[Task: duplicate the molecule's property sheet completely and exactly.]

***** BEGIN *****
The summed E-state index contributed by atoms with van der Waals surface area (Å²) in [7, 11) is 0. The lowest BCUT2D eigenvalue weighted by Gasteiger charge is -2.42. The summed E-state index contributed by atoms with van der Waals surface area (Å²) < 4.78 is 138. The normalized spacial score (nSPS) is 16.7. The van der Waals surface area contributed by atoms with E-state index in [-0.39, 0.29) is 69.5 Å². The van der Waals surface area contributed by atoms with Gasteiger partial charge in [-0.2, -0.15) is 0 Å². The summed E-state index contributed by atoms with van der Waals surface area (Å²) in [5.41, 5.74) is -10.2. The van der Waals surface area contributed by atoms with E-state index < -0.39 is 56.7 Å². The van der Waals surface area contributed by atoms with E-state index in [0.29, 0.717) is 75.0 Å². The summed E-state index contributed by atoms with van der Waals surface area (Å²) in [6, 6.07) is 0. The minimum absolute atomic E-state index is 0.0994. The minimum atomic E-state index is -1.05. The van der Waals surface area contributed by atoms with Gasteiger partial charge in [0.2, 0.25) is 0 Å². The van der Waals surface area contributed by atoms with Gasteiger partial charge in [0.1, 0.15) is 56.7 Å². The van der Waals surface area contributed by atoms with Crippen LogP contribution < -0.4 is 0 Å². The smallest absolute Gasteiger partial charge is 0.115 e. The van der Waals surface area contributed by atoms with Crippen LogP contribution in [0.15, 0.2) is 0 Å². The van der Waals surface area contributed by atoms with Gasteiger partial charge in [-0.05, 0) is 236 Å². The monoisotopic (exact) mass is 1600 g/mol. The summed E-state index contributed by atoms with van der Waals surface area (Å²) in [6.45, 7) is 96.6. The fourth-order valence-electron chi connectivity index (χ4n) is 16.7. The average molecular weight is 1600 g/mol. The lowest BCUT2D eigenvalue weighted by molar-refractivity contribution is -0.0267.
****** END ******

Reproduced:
The summed E-state index contributed by atoms with van der Waals surface area (Å²) in [7, 11) is 0. The lowest BCUT2D eigenvalue weighted by Gasteiger charge is -2.42. The summed E-state index contributed by atoms with van der Waals surface area (Å²) < 4.78 is 138. The normalized spacial score (nSPS) is 16.7. The van der Waals surface area contributed by atoms with E-state index in [-0.39, 0.29) is 69.5 Å². The van der Waals surface area contributed by atoms with Gasteiger partial charge in [-0.2, -0.15) is 0 Å². The summed E-state index contributed by atoms with van der Waals surface area (Å²) in [5.41, 5.74) is -10.2. The van der Waals surface area contributed by atoms with E-state index < -0.39 is 56.7 Å². The van der Waals surface area contributed by atoms with E-state index in [0.29, 0.717) is 75.0 Å². The summed E-state index contributed by atoms with van der Waals surface area (Å²) in [6, 6.07) is 0. The minimum absolute atomic E-state index is 0.0994. The minimum atomic E-state index is -1.05. The van der Waals surface area contributed by atoms with Gasteiger partial charge in [0.2, 0.25) is 0 Å². The van der Waals surface area contributed by atoms with Gasteiger partial charge in [0.1, 0.15) is 56.7 Å². The van der Waals surface area contributed by atoms with Crippen LogP contribution < -0.4 is 0 Å². The smallest absolute Gasteiger partial charge is 0.115 e. The van der Waals surface area contributed by atoms with Crippen LogP contribution in [0.15, 0.2) is 0 Å². The van der Waals surface area contributed by atoms with Gasteiger partial charge in [-0.05, 0) is 236 Å². The monoisotopic (exact) mass is 1600 g/mol. The summed E-state index contributed by atoms with van der Waals surface area (Å²) in [6.45, 7) is 96.6. The fourth-order valence-electron chi connectivity index (χ4n) is 16.7. The average molecular weight is 1600 g/mol. The lowest BCUT2D eigenvalue weighted by molar-refractivity contribution is -0.0267.